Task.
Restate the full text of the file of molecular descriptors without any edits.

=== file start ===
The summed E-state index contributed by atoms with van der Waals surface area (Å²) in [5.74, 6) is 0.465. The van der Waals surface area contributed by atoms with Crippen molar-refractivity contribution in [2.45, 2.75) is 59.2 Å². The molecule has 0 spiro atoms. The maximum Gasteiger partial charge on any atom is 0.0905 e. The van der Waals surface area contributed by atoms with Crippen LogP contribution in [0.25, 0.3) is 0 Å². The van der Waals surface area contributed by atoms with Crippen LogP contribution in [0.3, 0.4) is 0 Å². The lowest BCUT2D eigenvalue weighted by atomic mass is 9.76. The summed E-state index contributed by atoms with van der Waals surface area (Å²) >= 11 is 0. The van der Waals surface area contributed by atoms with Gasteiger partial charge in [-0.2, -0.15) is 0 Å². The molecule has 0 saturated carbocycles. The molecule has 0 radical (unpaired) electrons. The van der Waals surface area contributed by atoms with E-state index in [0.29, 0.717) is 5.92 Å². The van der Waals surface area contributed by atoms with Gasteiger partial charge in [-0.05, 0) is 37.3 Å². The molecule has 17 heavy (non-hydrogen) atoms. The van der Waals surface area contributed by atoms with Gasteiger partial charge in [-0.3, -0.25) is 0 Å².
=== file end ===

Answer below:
The summed E-state index contributed by atoms with van der Waals surface area (Å²) in [5.74, 6) is 0.465. The van der Waals surface area contributed by atoms with Crippen molar-refractivity contribution in [2.45, 2.75) is 59.2 Å². The molecule has 0 spiro atoms. The maximum Gasteiger partial charge on any atom is 0.0905 e. The van der Waals surface area contributed by atoms with Crippen LogP contribution in [0.25, 0.3) is 0 Å². The van der Waals surface area contributed by atoms with Crippen LogP contribution in [0.3, 0.4) is 0 Å². The lowest BCUT2D eigenvalue weighted by atomic mass is 9.76. The summed E-state index contributed by atoms with van der Waals surface area (Å²) >= 11 is 0. The van der Waals surface area contributed by atoms with Gasteiger partial charge in [-0.2, -0.15) is 0 Å². The molecule has 0 saturated carbocycles. The molecule has 0 radical (unpaired) electrons. The van der Waals surface area contributed by atoms with E-state index in [0.29, 0.717) is 5.92 Å². The van der Waals surface area contributed by atoms with Gasteiger partial charge in [-0.05, 0) is 37.3 Å². The molecule has 17 heavy (non-hydrogen) atoms. The van der Waals surface area contributed by atoms with Gasteiger partial charge in [-0.3, -0.25) is 0 Å².